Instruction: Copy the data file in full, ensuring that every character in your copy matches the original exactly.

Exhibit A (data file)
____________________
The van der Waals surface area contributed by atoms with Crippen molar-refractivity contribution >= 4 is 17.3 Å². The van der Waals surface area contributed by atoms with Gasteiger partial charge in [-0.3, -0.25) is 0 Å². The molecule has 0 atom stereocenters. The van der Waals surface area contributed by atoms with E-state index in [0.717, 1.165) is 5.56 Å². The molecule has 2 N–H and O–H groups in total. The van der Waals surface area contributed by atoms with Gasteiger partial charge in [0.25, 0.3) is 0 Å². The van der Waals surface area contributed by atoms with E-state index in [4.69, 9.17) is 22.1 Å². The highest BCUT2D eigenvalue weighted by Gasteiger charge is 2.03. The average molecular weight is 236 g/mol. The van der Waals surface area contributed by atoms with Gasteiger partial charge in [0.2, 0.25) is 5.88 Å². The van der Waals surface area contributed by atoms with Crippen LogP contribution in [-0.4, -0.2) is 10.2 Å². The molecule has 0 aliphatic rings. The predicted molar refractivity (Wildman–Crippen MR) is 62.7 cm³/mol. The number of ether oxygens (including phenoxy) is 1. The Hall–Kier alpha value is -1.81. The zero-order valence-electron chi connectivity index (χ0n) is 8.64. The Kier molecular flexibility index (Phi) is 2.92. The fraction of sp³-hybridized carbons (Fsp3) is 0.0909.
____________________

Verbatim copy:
The van der Waals surface area contributed by atoms with Crippen molar-refractivity contribution >= 4 is 17.3 Å². The van der Waals surface area contributed by atoms with Gasteiger partial charge in [-0.3, -0.25) is 0 Å². The molecule has 0 atom stereocenters. The van der Waals surface area contributed by atoms with E-state index in [0.717, 1.165) is 5.56 Å². The molecule has 2 N–H and O–H groups in total. The van der Waals surface area contributed by atoms with Gasteiger partial charge in [0.25, 0.3) is 0 Å². The van der Waals surface area contributed by atoms with E-state index in [4.69, 9.17) is 22.1 Å². The highest BCUT2D eigenvalue weighted by Gasteiger charge is 2.03. The average molecular weight is 236 g/mol. The van der Waals surface area contributed by atoms with Gasteiger partial charge in [0.2, 0.25) is 5.88 Å². The van der Waals surface area contributed by atoms with Crippen LogP contribution in [-0.4, -0.2) is 10.2 Å². The molecule has 0 aliphatic rings. The predicted molar refractivity (Wildman–Crippen MR) is 62.7 cm³/mol. The number of ether oxygens (including phenoxy) is 1. The Hall–Kier alpha value is -1.81. The zero-order valence-electron chi connectivity index (χ0n) is 8.64. The Kier molecular flexibility index (Phi) is 2.92. The fraction of sp³-hybridized carbons (Fsp3) is 0.0909.